Appeal from the County Court at Law No. 2 Taylor County,
Texas Trial Court Cause No. 5899
consists of: Wright, C.J., Willson, J., and Bailey, J.
M. BAILEY JUSTICE
Texas Department of Public Safety appeals from the county
court's judgment restoring Seth Aaron Ardoin's
driving privileges. In its judgment, the county court
reversed an administrative law judge's decision that
authorized the Department to suspend Ardoin's
driver's license based upon his refusal to submit a
breath specimen after he was arrested for driving while
intoxicated. See Tex. Transp. Code Ann. §
724.035 (West 2011). The county court found that the
administrative law judge erroneously determined that
reasonable suspicion supported the initial stop. In its sole
issue, the Department asserts that the county court erred in
holding that there was no reasonable suspicion to stop
Ardoin. We reverse and render.
reviewing an administrative suspension, courts use a
substantial evidence standard of review. Mireles v. Texas
Dep't of Pub. Safety, 9 S.W.3d 128, 131 (Tex. 1999).
A court applying the substantial evidence standard of review
may not substitute its judgment for that of the agency.
Id. The issue for the reviewing court is not whether
the agency's decision was correct, but only whether the
record demonstrates some reasonable basis for the
agency's action. Id. Courts must affirm
administrative findings in contested cases if there is more
than a scintilla of evidence to support them. Id. An
administrative decision may be sustained even if the evidence
preponderates against it. Id.
review the trial court's decision de novo. Tex.
Dep't of Pub. Safety v. Gonzales, 276 S.W.3d 88, 91
(Tex. App.-San Antonio 2008, no pet.). This means that we
independently assess the administrative law judge's
decision under the substantial evidence standard of review.
Id. Whether substantial evidence exists to support
an administrative law judge's order is a question of law.
Tex. Dep't of Pub. Safety v. Alford, 209 S.W.3d
101, 103 (Tex. 2006). The true test is not whether the agency
reached the correct conclusion, but whether some reasonable
basis exists in the record for the action taken by the
agency. See Tex. Health Facilities Comm'n v. Charter
Med.-Dallas, Inc., 665 S.W.2d 446, 452 (Tex. 1984). The
reviewing court is not bound by the reasons given by an
agency in its order, provided there is a valid basis in the
record supporting the agency's action. See id.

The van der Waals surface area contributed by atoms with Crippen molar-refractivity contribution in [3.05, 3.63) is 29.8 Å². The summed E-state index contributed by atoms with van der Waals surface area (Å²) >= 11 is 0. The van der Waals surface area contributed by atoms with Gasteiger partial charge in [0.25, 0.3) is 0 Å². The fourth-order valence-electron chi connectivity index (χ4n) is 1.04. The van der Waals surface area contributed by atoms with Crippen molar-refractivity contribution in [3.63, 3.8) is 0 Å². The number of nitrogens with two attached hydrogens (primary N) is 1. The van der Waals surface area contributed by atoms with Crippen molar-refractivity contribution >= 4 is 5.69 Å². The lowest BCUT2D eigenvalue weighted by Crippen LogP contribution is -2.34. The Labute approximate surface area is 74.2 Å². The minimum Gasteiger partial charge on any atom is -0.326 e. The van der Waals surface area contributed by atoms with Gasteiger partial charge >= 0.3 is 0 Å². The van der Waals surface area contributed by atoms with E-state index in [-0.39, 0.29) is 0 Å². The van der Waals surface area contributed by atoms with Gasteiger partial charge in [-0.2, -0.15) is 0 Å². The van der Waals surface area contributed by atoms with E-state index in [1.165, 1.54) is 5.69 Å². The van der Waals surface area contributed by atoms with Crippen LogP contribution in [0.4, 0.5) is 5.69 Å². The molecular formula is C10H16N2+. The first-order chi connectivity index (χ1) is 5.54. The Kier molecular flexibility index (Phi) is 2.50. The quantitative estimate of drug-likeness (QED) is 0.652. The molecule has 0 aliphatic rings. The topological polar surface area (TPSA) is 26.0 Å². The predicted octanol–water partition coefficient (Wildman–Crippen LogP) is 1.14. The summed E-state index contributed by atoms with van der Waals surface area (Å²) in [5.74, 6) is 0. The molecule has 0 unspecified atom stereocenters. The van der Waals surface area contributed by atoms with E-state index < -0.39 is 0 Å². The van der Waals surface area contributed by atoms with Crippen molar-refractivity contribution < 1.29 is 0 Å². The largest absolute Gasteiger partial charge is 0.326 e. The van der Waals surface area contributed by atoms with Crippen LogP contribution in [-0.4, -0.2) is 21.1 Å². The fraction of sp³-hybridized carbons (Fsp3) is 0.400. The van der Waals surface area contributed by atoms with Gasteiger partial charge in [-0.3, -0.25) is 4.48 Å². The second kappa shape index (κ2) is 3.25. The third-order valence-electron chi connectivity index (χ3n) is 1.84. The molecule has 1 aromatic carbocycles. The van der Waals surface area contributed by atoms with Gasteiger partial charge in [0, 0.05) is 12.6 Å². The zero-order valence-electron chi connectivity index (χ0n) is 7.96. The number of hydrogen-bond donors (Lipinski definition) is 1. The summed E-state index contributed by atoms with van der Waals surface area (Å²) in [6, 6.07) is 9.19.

administrative license-suspension hearing, the Department
bears the burden of proving several elements, the first of
which is that "reasonable suspicion or probable cause
existed to stop or arrest the person." Transp. §
724.042(1). The only contested element in this case is
whether the arresting officer had reasonable suspicion to
stop Ardoin. The administrative law judge made the following
finding on this element:
OF FACT NO. 1
On June 13, 2014, reasonable suspicion to stop Defendant or
probable cause to arrest Defendant existed. Abilene, Texas
Police Officer Andrew Mason observed the Defendant operating
a black Ford pickup truck on S. Clack Street, a public
roadway, in Abilene, Taylor County, Texas. Officer Mason
observed Defendant striking the curb on two occasions.
we must determine whether substantial evidence supports the
administrative law judge's finding that reasonable
suspicion existed for Officer Mason to stop Ardoin. In that
respect, we stand in the same position as the county court,
and we review the administrative law judge's order
without deference to the county court's judgment. See
Alford, 209 S.W.3d at 103.
scope of review is confined to the administrative record.
Dep't of Pub. Safety v. Hirschman, 169
S.W.3d 331, 336 (Tex. App.-Waco 2005, pet. denied);
see Tex. Gov't Code Ann. § 2001.175(e)
(West 2016). The evidence in this administrative record is
quite brief in that it only consists of three documents
offered by the Department and a recording of the stop offered
by Ardoin. One of the three documents was the "Peace
Officer's Sworn Report" prepared by Officer Mason.
The opening paragraph of his narrative stated as follows:
On 6/13/2014, I was working overtime routine patrol for F
Company in District 5. At approximately 0029 hours I was
driving behind a black 2000 Ford F-150 (TX LP . . .) in the
5500 block of S. Clack Street. I observed the vehicle strike
the West curb in the 5500 block of S. Clack Street. I
continued to follow the vehicle and observed the vehicle
strike the West curb again in the 6300 block of S. Clack
Street. I continued to follow the vehicle, who turned West on
Antilley Road. I then activated my emergency lights due to
the vehicle striking the West curb twice. I was also
suspicious that the driver was intoxicated.
paragraph of Officer Mason's narrative is the only
portion of his report addressing his basis for stopping
recording of the stop depicts Ardoin's vehicle from the
rear as recorded from the dash of Officer Mason's patrol
unit as it followed Ardoin. Officer Mason followed Ardoin for
approximately one minute before activating the overhead
lights on his patrol unit to pull Ardoin over. The parties
dispute whether the recording depicts Ardoin striking the
curb twice. As noted previously, the administrative law judge
found that "Officer Mason observed Defendant striking
the curb ...